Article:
China still keen on funding part of Mindanao Railway
China is still interested to lend the Philippines money to build the more expensive initial segment of the Mindanao Railway that will run through the Davao Region.
“China is willing to finance [Mindanao Railway’s Tagum-Davao-Digos segment]. The question is if it makes sense for us to have them finance it,” Finance Undersecretary Mark Dennis Y.C. Joven said in a chance interview on the sidelines of the Development Budget Coordination Committee (DBCC) meeting on Thursday.
Given that the National Economic and Development Authority’s Investment Coordination Committee-Cabinet Committee (Neda ICC-CabCom) approved a higher project cost of P82.9 billion—more than double the earlier P35.9 billion approved by the Neda Board in 2017, Joven said the government needed more financing to roll it out.
“But even then, we need to determine which among all our [financing] sources will give the most favorable terms,” he said.
Asked if Japan could still snatch the project from China, Joven said the Japanese government had already a lot on its plate. Its aid agency, Japan International Cooperation Agency (Jica), will be financing big-ticket railway projects such as the Light Rail Transit Line 1 Cavite Extension, LRT Line 2 East Extension, Metro Manila Subway, Metro Rail Transit (MRT) Line 3 Rehabilitation, and North-South Commuter Railway, he said.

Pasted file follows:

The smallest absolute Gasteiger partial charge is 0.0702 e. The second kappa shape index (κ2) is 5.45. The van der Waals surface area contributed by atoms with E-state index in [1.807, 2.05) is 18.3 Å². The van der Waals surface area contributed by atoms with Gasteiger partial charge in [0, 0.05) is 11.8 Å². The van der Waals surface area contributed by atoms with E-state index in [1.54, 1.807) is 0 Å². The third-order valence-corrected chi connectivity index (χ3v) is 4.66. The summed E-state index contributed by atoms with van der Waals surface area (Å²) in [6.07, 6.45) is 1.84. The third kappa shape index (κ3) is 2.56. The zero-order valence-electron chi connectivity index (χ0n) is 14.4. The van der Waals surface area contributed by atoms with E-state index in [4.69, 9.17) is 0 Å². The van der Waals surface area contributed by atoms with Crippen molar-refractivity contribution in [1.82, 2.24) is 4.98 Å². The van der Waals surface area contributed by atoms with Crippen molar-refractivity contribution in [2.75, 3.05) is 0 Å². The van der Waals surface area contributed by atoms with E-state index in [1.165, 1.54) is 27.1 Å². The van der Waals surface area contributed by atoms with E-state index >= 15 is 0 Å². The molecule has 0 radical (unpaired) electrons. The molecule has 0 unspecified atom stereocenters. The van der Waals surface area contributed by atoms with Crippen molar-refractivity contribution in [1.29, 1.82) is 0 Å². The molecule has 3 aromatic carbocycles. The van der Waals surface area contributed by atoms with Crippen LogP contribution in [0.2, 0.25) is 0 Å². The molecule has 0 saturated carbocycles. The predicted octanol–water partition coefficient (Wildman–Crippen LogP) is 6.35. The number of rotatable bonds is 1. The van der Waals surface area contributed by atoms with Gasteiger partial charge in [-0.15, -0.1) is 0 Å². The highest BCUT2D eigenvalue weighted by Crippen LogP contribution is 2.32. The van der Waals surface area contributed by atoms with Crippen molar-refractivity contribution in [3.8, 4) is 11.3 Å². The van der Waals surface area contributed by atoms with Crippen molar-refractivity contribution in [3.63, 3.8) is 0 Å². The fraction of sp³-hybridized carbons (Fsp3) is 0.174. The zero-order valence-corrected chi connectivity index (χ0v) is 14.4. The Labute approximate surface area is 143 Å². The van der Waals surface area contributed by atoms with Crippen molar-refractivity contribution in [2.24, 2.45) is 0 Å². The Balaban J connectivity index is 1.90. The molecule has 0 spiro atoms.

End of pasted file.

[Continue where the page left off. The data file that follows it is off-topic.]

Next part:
“I guess [Japan still can] but I don’t think they would still add more [projects for financing],” Joven said.
Last week, the ICC-CabCom green-lighted the plan to build an additional Davao Satellite Depot for Mindanao Railway Project-Phase 1, hence increasing its project cost.
In April, Neda said in a report that the 102-kilometer non-electrified, single-track railway to be built in Region 11 by the Department of Transportation (DOTr) would be funded with official development assistance (ODA).
In May, Socioeconomic Planning Secretary and Neda chief Ernesto M. Pernia said the project would be financed by China.
In October last year, the ICC-CabCom approved the change in financing to ODA from local funding and instructed the DOTr to revisit the project’s Neda Board-approved scope.
But Neda Undersecretary Jonathan L. Uy told the Inquirer last Monday that despite the change in project cost, “it is a locally funded project right now.”
So far, there were “no formal endorsements yet between the Philippine and Chinese governments” for any loan, Uy said in a text message.
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